High-performance lithium ion batteries face a major problem: Lithium will eventually start to run out as batteries are deployed in electric cars and stationary storage units. Researchers from Empa and ETH Zurich have now discovered an alternative: the “fool’s gold battery”. It consists of iron, sulfur, sodium and magnesium – all elements that are in plentiful supply. This means that giant storage batteries could be built on the cheap and used stationary in buildings or next to power plants, for instance.
There is an urgent need to search for low-priced batteries to store electricity. Intermittency of green electricity is affecting the power grids, calling for stationary storage units to be connected into a smart grid., Electric cars are of increasing popularity, but are still to explensive.
Efficient lithium ion batteries we know are not suitable for large-scale stationary storage of electricity; they are just too expensive precious lithium is too scarce. A cheap alternative is called for – a battery made of inexpensive ingredients that are available in abundance. But electrochemistry is a tricky business: Not everything that’s cheap can be used to make a battery.
Safe, durable and affordable
Maksym Kovalenko, Marc Walter and their colleagues at Empa’s Laboratory for Thin Films and Photovoltaics have now managed to pull off the unthinkable: by combining a magnesium anode with an electrolyte made of magnesium and sodium ions. Nanocrystals made of pyrite – more commonly known as fool’s gold – serve as the cathode. Pyrite is crystalline iron sulfide. The sodium ions from the electrolyte migrate to the cathode during discharging.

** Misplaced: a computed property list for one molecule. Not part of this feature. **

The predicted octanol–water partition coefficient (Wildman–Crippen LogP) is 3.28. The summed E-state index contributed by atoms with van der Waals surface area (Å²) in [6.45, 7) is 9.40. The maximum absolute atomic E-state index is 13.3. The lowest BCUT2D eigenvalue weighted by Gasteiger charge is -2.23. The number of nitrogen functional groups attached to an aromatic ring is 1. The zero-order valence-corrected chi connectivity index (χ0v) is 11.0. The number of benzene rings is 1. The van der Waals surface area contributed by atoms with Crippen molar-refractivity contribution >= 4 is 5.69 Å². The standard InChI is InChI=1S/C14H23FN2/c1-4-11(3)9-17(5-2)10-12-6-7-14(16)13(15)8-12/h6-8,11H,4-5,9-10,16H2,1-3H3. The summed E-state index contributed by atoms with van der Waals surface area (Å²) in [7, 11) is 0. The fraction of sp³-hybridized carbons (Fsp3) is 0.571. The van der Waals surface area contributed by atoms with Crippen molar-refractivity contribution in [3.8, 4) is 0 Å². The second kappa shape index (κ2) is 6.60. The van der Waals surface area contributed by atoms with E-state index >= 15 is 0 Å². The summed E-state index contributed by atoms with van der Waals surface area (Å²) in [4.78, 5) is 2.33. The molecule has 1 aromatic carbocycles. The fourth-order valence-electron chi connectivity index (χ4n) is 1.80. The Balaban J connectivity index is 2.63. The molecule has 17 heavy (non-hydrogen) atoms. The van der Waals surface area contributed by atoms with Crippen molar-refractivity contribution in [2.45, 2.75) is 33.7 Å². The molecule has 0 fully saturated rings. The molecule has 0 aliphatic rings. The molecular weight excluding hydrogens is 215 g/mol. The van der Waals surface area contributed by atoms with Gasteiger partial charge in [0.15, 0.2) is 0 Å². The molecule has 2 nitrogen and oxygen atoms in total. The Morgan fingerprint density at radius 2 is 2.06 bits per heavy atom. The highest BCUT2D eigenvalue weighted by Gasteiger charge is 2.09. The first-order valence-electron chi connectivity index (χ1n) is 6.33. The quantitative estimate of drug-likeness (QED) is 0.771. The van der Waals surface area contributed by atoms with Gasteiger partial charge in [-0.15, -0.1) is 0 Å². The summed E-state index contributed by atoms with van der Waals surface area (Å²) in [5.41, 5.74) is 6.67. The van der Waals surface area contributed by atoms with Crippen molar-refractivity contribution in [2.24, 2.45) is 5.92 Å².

When the battery is recharged, the pyrite re-releases the sodium ions. This so-called sodium-magnesium hybrid battery already works in the lab and has several advantages: The magnesium as the anode is far safer than highly flammable lithium. And the test battery in the lab already withstood 40 charging and discharging cycles without compromising its performance, calling for further optimization.
The biggest advantage, however, is the fact that all the ingredients for this kind of battery are easily affordable and in plentiful supply: Iron sulfide nanocrystals, for instance, can be produced by grinding dry metallic iron with sulfur in conventional ball-mills. Iron, magnesium, sodium, and sulfur are amongst hold 4th, 6th, 7th and 15th place by the abundance in the Earth’s crust(by mass).
One kilogram of magnesium costs at most four Swiss francs, which makes it 15 times cheaper than lithium. There are also savings to be made when it comes to constructing the cheap batteries: Lithium ion batteries require relatively expensive copper foil to collect and conduct away the electricity. For the fool’s gold battery, however, inexpensive aluminum foil is perfectly sufficient.
Potential for storing the electricity produced annually at Leibstadt power station
The researchers primarily see potential in their development for large network storage batteries. The fool’s gold battery is not suitable for electric cars – its output is too low. But wherever it boils down to costs, safety and environmental friendliness, the technology is a plus. In their paper recently published in the journal Chemistry of Materials, the Empa researchers propose batteries with terawatts of storage capacity.